Christians show pride in gay community
The queer community at Joburg Pride on Saturday in Sandton were joined by an oddly unexpected group of individuals who have historically condemned their existence – Christians. This time though the intention was not to wield any hostility but to offer hugs and kisses of affirmation.
Author, speaker, futurist, and former minister in the Baptists Union of South Africa Graeme Codrington put out a call from his church to Christians to stand along the Johannesburg Pride route to offer love, support, and apologies for the way churches have treated the LGBTQI+ community. His call saw at least 20 people join him on Saturday.
Speaking to Daily Maverick at the event, Codrington said his church is one of the few churches that fully affirm people in the LGBT community. For years they have hosted various events, including discussion groups and studies, to help people who are struggling to reconcile their Christian beliefs with the growing understanding that LGBTQI+ people are born the way they are, and just as much “children of God” as cisgender and straight people.
“Our goal was to bring ‘Good News’ to the LGBTQI+ community. For centuries the church’s message to queer people has been that they are somehow broken, and that God does not approve of who they are. They are told they have to be straight in order to find love and marry. We don’t believe that, and we want to bring that message to Pride. At the same time, we wanted to apologise for how the church has treated LGBTQI+ people in the past,” he said.
Many queer people experience brazen humiliation and discrimination in the churches that they attend and one instance that caught people’s attention and opened up a lot of debates was back in 2017 when choreographer and television host Somizi Mhlongo walked out during a sermon at the Grace Bible Church after Ghanian Bishop Dag Heward-Mills called being homosexual “unnatural”.
The Catholic Church has in the past also isolated the homosexual community. Such teachings have evolved through a number of ecumenical councils and the influence of theologians including the Church Fathers. Pope Francis made a very offensive remark in 2018 when he recommended that parents seek psychiatric help for children who “show homosexual tendencies”. But he later pulled back on that statement when he said that “homosexual tendencies are not a sin”.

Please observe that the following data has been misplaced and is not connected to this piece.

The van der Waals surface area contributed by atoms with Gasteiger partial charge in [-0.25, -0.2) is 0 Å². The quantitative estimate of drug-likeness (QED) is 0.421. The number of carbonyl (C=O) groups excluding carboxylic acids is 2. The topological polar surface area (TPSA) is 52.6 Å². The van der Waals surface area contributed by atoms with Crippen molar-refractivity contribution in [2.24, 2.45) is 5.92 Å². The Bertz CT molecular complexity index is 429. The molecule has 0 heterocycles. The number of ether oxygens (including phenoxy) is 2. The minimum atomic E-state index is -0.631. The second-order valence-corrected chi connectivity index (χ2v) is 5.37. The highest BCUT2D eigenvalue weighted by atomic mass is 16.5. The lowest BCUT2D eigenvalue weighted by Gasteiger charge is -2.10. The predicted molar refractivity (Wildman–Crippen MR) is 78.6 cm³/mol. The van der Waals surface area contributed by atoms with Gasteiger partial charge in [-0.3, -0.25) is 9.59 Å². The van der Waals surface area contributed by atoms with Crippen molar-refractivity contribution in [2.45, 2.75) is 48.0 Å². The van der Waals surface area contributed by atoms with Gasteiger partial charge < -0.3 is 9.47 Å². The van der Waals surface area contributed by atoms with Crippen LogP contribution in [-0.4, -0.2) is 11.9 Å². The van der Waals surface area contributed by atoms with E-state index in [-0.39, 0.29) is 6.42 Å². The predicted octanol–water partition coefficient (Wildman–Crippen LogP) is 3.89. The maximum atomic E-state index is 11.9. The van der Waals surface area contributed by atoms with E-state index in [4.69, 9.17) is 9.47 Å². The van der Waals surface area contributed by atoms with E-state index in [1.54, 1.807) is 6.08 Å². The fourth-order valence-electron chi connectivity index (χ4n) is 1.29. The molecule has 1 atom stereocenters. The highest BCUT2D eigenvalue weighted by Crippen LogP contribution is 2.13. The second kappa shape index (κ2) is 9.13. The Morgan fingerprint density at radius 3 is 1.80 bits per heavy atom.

Christian activist and member of the Melrose Church, Nigel Branken has deep convictions that the Bible scriptures are not against homosexuality and that God loves people regardless of their sexual orientation.
“Even the word ‘homosexuality’ has only been translated in the New Testament in the last 50 years. The reference of homosexuality at the time of Jesus, Jesus doesn’t mention homosexuality once in all that he does. I think the churches got so caught up in the things that don’t matter. We get caught up on what people do with their bodies when it’s how we treat one another that actually counts. This is about human dignity, human flourishing, Jesus wants us to care deeply for humanity and how better to affirm him than to come and stand with people in a Pride march and say we value you and we stand with you and your dignity,” Branken said.
“We are doing this because we love everyone, and we are a church of radical inclusion. I’m gay and I’m part of this church and found complete and utter acceptance. This is a statement that we’re making, that we are loved by God and that we don’t follow the normal church rhetoric and that we are exceptional in the way we do things,” said Dominic Mphasa.
Sam Ralarala said it was quite interesting to see Christian people among them especially since there is a norm that gays don’t belong in church but in hell instead.
“Them being here today actually means that we mean something, God is with us and He sees us. Many gay people attend church every Sunday and a lot of the time we feel we are not entirely welcome and you’ll find most of us acting so straight because we don’t want to be perceived as ‘women’, so its really lovely to see that there are people in the Christian community who are so open-minded,” he said.
“When we started seeing the posters and people on the sides, we anticipated trouble, but when we started reading the slogans it was so heart-warming. I actually got goosebumps that okay, we are making progress,” said Maaike Hersov.
“Some of the best people I know are queer. I know it’s a generalisation, but they’re just great people – caring, inclusive, loving, gentle and deep. Some of the best marriages I know are gay marriages, and I look to these relationships to learn how to love my own wife better,” said Codrington. He encouraged his fellow Christian fellows to do more reading and research, starting with his blog. DM